Decoding the fundamental mechanisms of human salivary lubrication

November 21, 2019

An interdisciplinary team of scientists led by the University of Leeds have uncovered the fundamental mechanism by which human saliva lubricates our mouth. Their multi-scale study opens the door to advancing dry mouth therapies and saliva substitutes - potentially bringing relief to people who suffer from dry mouth, which can affect swallowing, speech, nutritional intake and quality of life.

Roughly 10% of the general population and 30% of older people suffer from dry mouth, which can be caused by prescribed polymedication, certain cancer treatments and autoimmune diseases.

Previously, the molecular mechanisms that govern saliva's lubrication properties have not been well understood. This has caused significant challenges in developing effective and long-lasting treatments or therapies for dry mouth.

Now, new research harnessing expertise in food colloid science, mechanical engineering, nanoscience and chemical engineering has demonstrated for the first time that the high lubrication properties of saliva is a result of electrostatic self-assembly between mucin proteins and positively charged non-mucinous small-molecular proteins.

The study, published in the journal Advanced Materials Interfaces, puts forward an unprecedented molecular model that explains the synergistic lubrication behaviour of human salivary proteins from macro to nanoscale.

Study lead author, Dr Anwesha Sarkar from the School of Food Science and Nutrition at Leeds, said: "Human salivary lubrication underpins the fundamentals of human feeding and speech. Oral lubrication is crucial not only to one's daily life functioning but also to one's general health and wellbeing. However, until now the molecular mechanism behind salivary lubrication properties has remained elusive.

"Our research resolves the distinct roles played by mucin- and non-mucinous molecular proteins. We found that that hydrated mucin controls the macromolecular viscous lubrication, forming a mesh-like nano-reservoir that traps water molecules. Non-mucinous small molecular positively-charged proteins on the other hand act as a molecular bridge between mucin-mucin and mucin-surface within that mesh, aiding boundary lubrication.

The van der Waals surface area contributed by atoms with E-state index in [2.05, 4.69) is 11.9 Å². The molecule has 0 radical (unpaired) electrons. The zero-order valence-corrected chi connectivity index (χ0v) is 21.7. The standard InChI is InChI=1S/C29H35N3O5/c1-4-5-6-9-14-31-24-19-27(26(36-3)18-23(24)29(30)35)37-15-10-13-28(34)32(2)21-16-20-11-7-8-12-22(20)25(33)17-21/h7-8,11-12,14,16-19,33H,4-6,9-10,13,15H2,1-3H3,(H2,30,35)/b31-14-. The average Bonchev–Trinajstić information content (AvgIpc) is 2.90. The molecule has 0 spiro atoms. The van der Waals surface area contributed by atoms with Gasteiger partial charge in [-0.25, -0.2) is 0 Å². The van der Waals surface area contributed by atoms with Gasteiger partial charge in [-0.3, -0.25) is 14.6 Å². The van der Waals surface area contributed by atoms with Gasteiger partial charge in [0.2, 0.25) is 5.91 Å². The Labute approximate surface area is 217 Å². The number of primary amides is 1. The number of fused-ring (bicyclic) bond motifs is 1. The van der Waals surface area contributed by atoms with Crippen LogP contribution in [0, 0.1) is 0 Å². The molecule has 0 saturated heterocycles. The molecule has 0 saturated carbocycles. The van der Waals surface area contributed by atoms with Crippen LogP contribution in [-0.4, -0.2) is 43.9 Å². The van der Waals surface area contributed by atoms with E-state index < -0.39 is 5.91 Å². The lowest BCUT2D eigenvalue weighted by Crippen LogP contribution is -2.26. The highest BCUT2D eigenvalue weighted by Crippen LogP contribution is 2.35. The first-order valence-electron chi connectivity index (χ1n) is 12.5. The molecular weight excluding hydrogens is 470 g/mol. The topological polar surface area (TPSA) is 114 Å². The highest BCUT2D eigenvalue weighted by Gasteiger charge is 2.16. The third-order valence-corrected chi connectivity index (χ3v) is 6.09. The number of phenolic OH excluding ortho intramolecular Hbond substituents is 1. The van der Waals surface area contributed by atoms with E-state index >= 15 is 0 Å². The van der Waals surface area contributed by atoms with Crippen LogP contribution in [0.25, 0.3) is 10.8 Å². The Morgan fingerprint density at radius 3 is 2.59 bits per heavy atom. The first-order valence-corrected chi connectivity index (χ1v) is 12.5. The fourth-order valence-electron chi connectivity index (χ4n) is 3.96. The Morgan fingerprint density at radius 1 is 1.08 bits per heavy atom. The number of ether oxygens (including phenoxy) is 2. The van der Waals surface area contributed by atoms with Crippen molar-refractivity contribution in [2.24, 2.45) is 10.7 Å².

"We believe that this work is an important stepping-stone to designing the next-generation of nature-inspired aqueous lubricants for nutritional technologies and biomedical applications."
The paper A self-assembled binary protein model explains high-performance salivary lubrication from macro to nanoscale is published 20 November 2019 in Advanced Materials Interfaces (DOI: 10.1002/admi.201901549)

This research was funded by the European Research Council (ERC) Project LubSat.

Further information:

Full list of paper authors: Feng Xu, Evangelos Liamas, Michael Bryant, Abimbola Feyisara Adedeji, Efren Andablo-Reyes, Matteo Castronovo, Rammile Ettelaie, Thibaut V. J. Charpentier,, Anwesha Sarkar

For additional information, contact University of Leeds press officer Anna Harrison via or +44 (0)113 34 34196.

University of Leeds

The University of Leeds is one of the largest higher education institutions in the UK, with more than 38,000 students from more than 150 different countries, and a member of the Russell Group of research-intensive universities. The University plays a significant role in the Turing, Rosalind Franklin and Royce Institutes.

We are a top ten university for research and impact power in the UK, according to the 2014 Research Excellence Framework, and are in the top 100 of the QS World University Rankings 2020.

The University was awarded a Gold rating by the Government's Teaching Excellence Framework in 2017, recognising its 'consistently outstanding' teaching and learning provision. Twenty-six of our academics have been awarded National Teaching Fellowships - more than any other institution in England, Northern Ireland and Wales - reflecting the excellence of our teaching.

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University of Leeds

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